Speaking to Latinos, Obama defends immigration, Obamacare

President Obama participates in a town hall event on affordable health insurance with moderator Jose Diaz Balart  and television host Enrique Acevedo at the Newseum on March 6, 2014 in Washington, D.C. Michael Reynolds-Pool/Getty Images

In an interview with reporters from the country's top Spanish-language media outlets Thursday, President Obama encouraged the nation's Latino community to sign up for health insurance in the coming weeks while insisting he won't push back the March 31 deadline or waive fines for people who fail to do so.

But his health care law is becoming intertwined with the national debate about immigration reform, forcing the president to go on the defensive about those policies as well.

One of the first questions for the president during the interview, which was conducted by anchors from Univision and Telemundo, was whether immigrants who came to the U.S. illegally but then had children who were born with citizenship should worry about being turned over to Immigration and Customs Enforcement if they tried to get healthcare for their children.

The president reassured his audience twice that the immigration and health care worlds were entirely separate.

"For everybody out there who is in a mixed family, there is no sharing of the data from the health care plan into immigration services. You should feel confident that if somebody in your family is eligible you should sign up," he said.

The law bars anyone living in the U.S. illegally from purchasing health care on the exchanges or receiving tax credits. They are also not eligible for any federal programs such as Medicare or the Children's Health Insurance Program.

The president also pushed back against some of the rising pressure from the Hispanic community to unilaterally halt deportations. Earlier this week, the head of the National Council of La Raza (NCLR), a supportive Hispanic advocacy group, labeled the president the "deporter-in-chief" for the record levels of enforcement during his administration. Three of the four Democratic senators who helped write the chamber's comprehensive immigration reform bill have also publicly pressed the president to stop deporting the people who would be eligible to remain in the country if their legislation passed.

But Mr. Obama called himself the "champion-in-chief of comprehensive immigration reform and said he has done all he can to reduce deportations without a change in the law. What is still happening comes back to Congress, he said.

"I cannot ignore those laws any more than I could ignore any of the other laws that are on the books. That's why it's so important for us to get comprehensive immigration reform done this year," he said.

As for any other ill will within the Latino community, the president said he thinks people know he is fighting for them.

"You don't punish me by not signing up for health care. You're punishing yourself or your family," he said.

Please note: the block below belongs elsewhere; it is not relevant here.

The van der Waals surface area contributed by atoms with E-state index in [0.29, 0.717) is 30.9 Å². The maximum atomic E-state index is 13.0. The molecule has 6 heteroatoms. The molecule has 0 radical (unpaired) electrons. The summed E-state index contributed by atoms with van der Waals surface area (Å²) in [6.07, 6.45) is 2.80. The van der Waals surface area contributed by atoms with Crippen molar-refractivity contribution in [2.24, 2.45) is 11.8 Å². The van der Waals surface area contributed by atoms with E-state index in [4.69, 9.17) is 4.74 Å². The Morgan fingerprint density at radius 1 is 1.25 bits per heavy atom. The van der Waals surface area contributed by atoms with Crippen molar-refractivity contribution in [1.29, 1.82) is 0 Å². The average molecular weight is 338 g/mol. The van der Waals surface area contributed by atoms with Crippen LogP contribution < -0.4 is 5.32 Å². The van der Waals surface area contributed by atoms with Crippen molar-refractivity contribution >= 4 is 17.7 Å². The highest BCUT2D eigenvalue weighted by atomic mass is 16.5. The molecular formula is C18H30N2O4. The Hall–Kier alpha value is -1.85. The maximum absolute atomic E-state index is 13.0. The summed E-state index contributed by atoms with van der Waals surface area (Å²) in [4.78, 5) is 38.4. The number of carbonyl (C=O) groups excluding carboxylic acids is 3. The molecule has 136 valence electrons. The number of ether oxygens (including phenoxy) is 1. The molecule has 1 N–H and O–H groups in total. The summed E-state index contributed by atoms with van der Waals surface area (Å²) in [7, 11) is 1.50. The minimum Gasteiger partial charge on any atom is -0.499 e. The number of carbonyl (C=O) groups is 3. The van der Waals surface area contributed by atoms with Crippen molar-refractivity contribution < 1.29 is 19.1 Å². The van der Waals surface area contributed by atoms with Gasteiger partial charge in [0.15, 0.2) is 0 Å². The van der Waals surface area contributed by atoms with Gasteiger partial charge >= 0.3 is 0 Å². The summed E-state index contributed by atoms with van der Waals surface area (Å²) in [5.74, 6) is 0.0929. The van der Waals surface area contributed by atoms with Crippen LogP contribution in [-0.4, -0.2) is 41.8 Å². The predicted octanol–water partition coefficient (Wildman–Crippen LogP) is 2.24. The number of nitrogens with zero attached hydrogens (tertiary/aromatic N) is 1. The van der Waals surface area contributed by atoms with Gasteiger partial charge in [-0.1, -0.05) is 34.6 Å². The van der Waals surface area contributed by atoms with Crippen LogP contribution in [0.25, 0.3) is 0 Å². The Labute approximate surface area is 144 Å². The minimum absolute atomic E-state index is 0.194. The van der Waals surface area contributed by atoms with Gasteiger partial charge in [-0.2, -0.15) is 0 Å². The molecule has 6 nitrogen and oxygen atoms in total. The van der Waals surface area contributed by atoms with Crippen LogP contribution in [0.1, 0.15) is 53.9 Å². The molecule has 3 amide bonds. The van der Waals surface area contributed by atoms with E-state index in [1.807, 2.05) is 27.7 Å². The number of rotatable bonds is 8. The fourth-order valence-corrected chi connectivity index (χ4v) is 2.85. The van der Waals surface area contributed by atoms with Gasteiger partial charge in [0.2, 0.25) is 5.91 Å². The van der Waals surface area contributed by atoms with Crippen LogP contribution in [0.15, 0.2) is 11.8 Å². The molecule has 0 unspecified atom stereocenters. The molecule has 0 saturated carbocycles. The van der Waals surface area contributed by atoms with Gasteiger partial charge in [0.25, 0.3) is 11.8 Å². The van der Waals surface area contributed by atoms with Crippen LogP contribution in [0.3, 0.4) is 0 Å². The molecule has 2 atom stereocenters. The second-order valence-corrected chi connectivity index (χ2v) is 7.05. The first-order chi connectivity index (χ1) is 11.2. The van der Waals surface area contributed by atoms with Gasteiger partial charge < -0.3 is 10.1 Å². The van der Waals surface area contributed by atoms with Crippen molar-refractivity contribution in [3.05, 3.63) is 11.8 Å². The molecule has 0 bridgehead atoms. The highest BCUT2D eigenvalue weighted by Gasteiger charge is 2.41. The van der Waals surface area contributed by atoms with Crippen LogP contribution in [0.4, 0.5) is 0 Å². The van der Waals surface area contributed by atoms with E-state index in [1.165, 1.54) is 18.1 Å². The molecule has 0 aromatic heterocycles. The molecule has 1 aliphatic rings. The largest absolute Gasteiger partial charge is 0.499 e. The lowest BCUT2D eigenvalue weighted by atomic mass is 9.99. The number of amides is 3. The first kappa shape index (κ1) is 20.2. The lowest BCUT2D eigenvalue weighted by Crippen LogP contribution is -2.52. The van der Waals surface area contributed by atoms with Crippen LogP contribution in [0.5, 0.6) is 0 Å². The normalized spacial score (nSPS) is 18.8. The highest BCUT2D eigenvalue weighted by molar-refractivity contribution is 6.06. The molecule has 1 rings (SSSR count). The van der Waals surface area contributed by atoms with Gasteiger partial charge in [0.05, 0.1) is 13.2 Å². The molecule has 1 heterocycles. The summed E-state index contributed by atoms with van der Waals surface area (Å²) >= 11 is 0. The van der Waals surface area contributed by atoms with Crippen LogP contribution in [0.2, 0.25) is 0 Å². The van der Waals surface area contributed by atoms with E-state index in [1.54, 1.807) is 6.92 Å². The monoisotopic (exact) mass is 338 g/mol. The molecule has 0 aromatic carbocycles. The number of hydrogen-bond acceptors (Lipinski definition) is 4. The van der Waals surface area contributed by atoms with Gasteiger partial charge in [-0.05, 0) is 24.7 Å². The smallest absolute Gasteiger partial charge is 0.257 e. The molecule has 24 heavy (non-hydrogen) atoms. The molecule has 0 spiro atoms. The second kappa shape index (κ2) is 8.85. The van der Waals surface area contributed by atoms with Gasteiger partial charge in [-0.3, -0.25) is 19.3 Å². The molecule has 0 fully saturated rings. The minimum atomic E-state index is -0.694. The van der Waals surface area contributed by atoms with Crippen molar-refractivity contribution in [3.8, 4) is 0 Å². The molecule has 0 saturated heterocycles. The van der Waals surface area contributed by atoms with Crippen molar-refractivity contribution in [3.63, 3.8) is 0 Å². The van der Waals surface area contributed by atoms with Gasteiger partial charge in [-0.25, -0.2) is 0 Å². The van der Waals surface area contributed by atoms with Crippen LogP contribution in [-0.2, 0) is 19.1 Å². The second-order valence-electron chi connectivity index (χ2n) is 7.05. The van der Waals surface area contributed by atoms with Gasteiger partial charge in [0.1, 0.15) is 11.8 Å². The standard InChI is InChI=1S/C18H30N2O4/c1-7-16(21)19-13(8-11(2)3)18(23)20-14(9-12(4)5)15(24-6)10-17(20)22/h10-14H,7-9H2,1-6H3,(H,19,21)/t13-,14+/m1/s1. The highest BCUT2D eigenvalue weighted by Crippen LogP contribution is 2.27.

Encouraging the Hispanic community to sign up for health insurance will be critical to whether the law succeeds or fails. According to NCLR, Latinos are the racial or ethnic group in the United States most likely to be uninsured, and in 2009, 32 percent, or 16 million people were uninsured for the full year.

One obstacle that Latinos faced, like all Americans, was trouble with the website. But not only did CuidadoDeSalud.gov launch more than two months later than HealthCare.gov, it was full of awkward translation errors that made it difficult for native speakers to understand.

Still, the president insisted during the interview that 95 percent of the problems with the Spanish-language site are fixed (versus his assessment that 99 percent of problems with the English-language version have been corrected). "If you got discouraged initially, please go back, take a look, and see if you can get the information that you need," he said. Asked about a possible extension for those who had trouble signing up, he responded, "we are confident that anybody out there who is interested in getting health insurance for their families, they will be able to sign up by March 31."

He pushed the governors of Florida and Texas, which both have high Hispanic populations , to go back on decisions to reject the law's Medicare expansion. But even for those who are concerned about cost, the president said health insurance is well worth the price.

"I guess what I would say is if you looked at that person's budget and you looked at their cable bill, their cell phone bill...it may turn out that it just that they haven't prioritized healthcare now that everybody's healthy. Nobody actually wants to spend money on health insurance until they're sick," he said. "The costs of not having health insurance are a lot worse than the costs of having health insurance."

  • Rebecca Kaplan

    Rebecca Kaplan is a political reporter for CBSNews.com.

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